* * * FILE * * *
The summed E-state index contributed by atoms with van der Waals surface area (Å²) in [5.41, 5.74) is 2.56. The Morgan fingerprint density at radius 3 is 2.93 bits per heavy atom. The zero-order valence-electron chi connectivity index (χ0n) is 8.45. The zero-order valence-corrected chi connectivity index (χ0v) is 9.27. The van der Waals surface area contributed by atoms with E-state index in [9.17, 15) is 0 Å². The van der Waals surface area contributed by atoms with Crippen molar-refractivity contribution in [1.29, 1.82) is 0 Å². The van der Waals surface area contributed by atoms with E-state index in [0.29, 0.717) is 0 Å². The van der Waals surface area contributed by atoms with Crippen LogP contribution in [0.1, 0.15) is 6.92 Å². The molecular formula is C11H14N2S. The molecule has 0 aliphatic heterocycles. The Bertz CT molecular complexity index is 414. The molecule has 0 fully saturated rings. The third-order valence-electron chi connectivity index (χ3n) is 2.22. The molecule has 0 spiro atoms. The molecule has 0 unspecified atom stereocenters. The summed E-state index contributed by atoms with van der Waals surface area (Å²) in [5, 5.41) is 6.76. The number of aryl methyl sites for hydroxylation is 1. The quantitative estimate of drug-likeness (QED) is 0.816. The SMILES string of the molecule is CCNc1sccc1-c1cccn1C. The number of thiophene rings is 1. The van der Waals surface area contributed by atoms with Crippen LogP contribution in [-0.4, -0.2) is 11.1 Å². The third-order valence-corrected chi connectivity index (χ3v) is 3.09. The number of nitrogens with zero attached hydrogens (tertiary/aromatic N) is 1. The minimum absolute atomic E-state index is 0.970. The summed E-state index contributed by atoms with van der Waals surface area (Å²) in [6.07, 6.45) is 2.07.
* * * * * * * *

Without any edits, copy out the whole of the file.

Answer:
The summed E-state index contributed by atoms with van der Waals surface area (Å²) in [5.41, 5.74) is 2.56. The Morgan fingerprint density at radius 3 is 2.93 bits per heavy atom. The zero-order valence-electron chi connectivity index (χ0n) is 8.45. The zero-order valence-corrected chi connectivity index (χ0v) is 9.27. The van der Waals surface area contributed by atoms with E-state index in [9.17, 15) is 0 Å². The van der Waals surface area contributed by atoms with Crippen molar-refractivity contribution in [1.29, 1.82) is 0 Å². The van der Waals surface area contributed by atoms with E-state index in [0.29, 0.717) is 0 Å². The van der Waals surface area contributed by atoms with Crippen LogP contribution in [0.1, 0.15) is 6.92 Å². The molecular formula is C11H14N2S. The molecule has 0 aliphatic heterocycles. The Bertz CT molecular complexity index is 414. The molecule has 0 fully saturated rings. The third-order valence-electron chi connectivity index (χ3n) is 2.22. The molecule has 0 spiro atoms. The molecule has 0 unspecified atom stereocenters. The summed E-state index contributed by atoms with van der Waals surface area (Å²) in [5, 5.41) is 6.76. The number of aryl methyl sites for hydroxylation is 1. The quantitative estimate of drug-likeness (QED) is 0.816. The SMILES string of the molecule is CCNc1sccc1-c1cccn1C. The number of thiophene rings is 1. The van der Waals surface area contributed by atoms with Crippen LogP contribution in [-0.4, -0.2) is 11.1 Å². The third-order valence-corrected chi connectivity index (χ3v) is 3.09. The number of nitrogens with zero attached hydrogens (tertiary/aromatic N) is 1. The minimum absolute atomic E-state index is 0.970. The summed E-state index contributed by atoms with van der Waals surface area (Å²) in [6.07, 6.45) is 2.07.